The Magicians (Syfy, Mondays, 9/8C) has become this curious mix of Harry Potter and Narnia – with a healthy helping of WTF on all sides.
In The Writing Room, Quentin learns there’s a permanent key to Fillory if only he can find it – which leads him, Alice, Eliot and Penny into a danger they’ve never even imagined before.
With last week’s death of Eliza/Jane, Quentin (Jason Ralph) thinks he’s lost any chance of finding answers to the mysteries of Fillory until Penny admits that, although he threw out the manuscript of the sixth Fillory book (the only copy), he read it first – and in retelling what he remembered from it leads to a clue that leads them to England and the home of Fillory’s author, Christopher Plover (Charles O’Shaughnessy) – now turned into a museum.
Q, Alice (Olivia Taylor Dudley, Penny (Arjun Gupta) and Eliot (Hale Appleman) visit the museum and discover that it is very, very haunted – by two differing shades of the Chatwin children (each signifying danger or the lack thereof).
They’re looking for a button that Jane (Rose Liston) brought back from Fillory and Martin (Seth Meriwether) had hidden in the house before he died. Prudence Plover (Rebecca Tilney) is an obstacle – even though she’s been dead for decades.
Meanwhile, Julia (Stella Maeve) is asked to help Kiera (Yaani King) a paralyzed young woman by using the spell that she used on Quentin back in The World in the Walls. She will learn something about magic and the world – and herself in a way that is totally unexpected.
In their search for the button, the four learn something about Plover that devastates Quentin and leaves Alice heartbroken.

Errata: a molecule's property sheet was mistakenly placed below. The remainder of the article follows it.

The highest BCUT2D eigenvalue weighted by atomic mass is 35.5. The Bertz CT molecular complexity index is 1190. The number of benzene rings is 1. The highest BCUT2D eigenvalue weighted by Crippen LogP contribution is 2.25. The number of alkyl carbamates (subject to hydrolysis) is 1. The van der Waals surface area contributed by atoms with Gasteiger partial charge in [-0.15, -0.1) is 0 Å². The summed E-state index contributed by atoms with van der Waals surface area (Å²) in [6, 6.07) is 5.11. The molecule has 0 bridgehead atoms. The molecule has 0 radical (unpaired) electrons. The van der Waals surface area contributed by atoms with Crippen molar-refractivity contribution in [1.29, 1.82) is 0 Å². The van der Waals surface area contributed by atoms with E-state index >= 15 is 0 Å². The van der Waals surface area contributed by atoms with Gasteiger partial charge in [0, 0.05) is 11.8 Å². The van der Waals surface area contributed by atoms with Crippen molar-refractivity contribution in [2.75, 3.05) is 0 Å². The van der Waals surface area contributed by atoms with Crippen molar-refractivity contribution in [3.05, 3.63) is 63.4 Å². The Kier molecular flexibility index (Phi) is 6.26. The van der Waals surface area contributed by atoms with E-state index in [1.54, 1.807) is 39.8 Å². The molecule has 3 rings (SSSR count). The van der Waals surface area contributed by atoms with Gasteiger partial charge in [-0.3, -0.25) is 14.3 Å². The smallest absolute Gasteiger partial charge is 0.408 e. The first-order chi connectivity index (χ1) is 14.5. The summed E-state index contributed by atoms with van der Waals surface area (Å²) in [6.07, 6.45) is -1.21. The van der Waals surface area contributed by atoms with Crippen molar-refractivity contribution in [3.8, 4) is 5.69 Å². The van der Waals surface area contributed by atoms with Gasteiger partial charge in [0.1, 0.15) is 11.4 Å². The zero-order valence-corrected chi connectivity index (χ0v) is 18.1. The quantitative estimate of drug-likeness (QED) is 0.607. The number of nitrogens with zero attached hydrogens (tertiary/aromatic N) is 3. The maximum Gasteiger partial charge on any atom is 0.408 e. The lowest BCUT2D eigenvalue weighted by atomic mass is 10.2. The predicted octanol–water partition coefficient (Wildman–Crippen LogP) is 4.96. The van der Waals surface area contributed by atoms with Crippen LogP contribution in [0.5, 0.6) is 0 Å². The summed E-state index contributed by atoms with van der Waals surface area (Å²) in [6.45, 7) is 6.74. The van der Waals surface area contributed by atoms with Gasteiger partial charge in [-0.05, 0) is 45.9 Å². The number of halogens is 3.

Written by Sera Gamble and directed by James L. Conway, The Writing Room is a particularly dark episode – which might be expected as, early on, Quentin asks Alice if she’d break up with him if he told her he’s never been happier in his life.
The revelations that rock Quentin so thoroughly are built up subtly, culminating in a scene he and Alice are forced to quietly watch from hiding. Elsewhere in the house, Hale and Penny each find horrors as well.
While there’s nothing any of the four can do about the events in the Plover household – which are long since history, Julia is afforded an opportunity to make a kind of amends for what she did to Quentin. Unfortunately, as it so often is in life, it’s the hardest thing she may ever have to do.
As The Magicians head toward its season finale next week, The Writing Room gives us a lot to think about – in terms of what constitutes heroism; what making amends can mean; the price of overconfidence, and the fact that beauty can be born from ugliness, just as the opposite is also true.
Final Grade: A